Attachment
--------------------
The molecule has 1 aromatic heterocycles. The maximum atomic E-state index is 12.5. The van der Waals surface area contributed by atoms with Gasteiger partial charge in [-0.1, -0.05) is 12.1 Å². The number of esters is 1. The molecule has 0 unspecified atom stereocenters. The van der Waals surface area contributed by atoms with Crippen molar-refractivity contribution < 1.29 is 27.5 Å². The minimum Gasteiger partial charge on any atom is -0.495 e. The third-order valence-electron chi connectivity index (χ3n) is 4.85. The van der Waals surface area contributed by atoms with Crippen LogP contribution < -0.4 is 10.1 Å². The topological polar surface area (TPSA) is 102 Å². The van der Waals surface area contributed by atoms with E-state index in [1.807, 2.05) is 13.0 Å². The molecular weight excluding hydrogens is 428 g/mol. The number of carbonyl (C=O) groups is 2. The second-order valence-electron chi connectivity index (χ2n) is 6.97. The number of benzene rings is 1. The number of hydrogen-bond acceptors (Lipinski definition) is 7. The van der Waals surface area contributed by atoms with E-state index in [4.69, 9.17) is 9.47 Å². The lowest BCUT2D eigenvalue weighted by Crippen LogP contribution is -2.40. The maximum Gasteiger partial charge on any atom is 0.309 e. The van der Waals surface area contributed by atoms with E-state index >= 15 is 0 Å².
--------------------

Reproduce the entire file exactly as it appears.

The molecule has 1 aromatic heterocycles. The maximum atomic E-state index is 12.5. The van der Waals surface area contributed by atoms with Gasteiger partial charge in [-0.1, -0.05) is 12.1 Å². The number of esters is 1. The molecule has 0 unspecified atom stereocenters. The van der Waals surface area contributed by atoms with Crippen molar-refractivity contribution < 1.29 is 27.5 Å². The minimum Gasteiger partial charge on any atom is -0.495 e. The third-order valence-electron chi connectivity index (χ3n) is 4.85. The van der Waals surface area contributed by atoms with Crippen LogP contribution < -0.4 is 10.1 Å². The topological polar surface area (TPSA) is 102 Å². The van der Waals surface area contributed by atoms with E-state index in [1.807, 2.05) is 13.0 Å². The molecular weight excluding hydrogens is 428 g/mol. The number of carbonyl (C=O) groups is 2. The second-order valence-electron chi connectivity index (χ2n) is 6.97. The number of benzene rings is 1. The number of hydrogen-bond acceptors (Lipinski definition) is 7. The van der Waals surface area contributed by atoms with E-state index in [4.69, 9.17) is 9.47 Å². The lowest BCUT2D eigenvalue weighted by Crippen LogP contribution is -2.40. The maximum Gasteiger partial charge on any atom is 0.309 e. The van der Waals surface area contributed by atoms with E-state index >= 15 is 0 Å².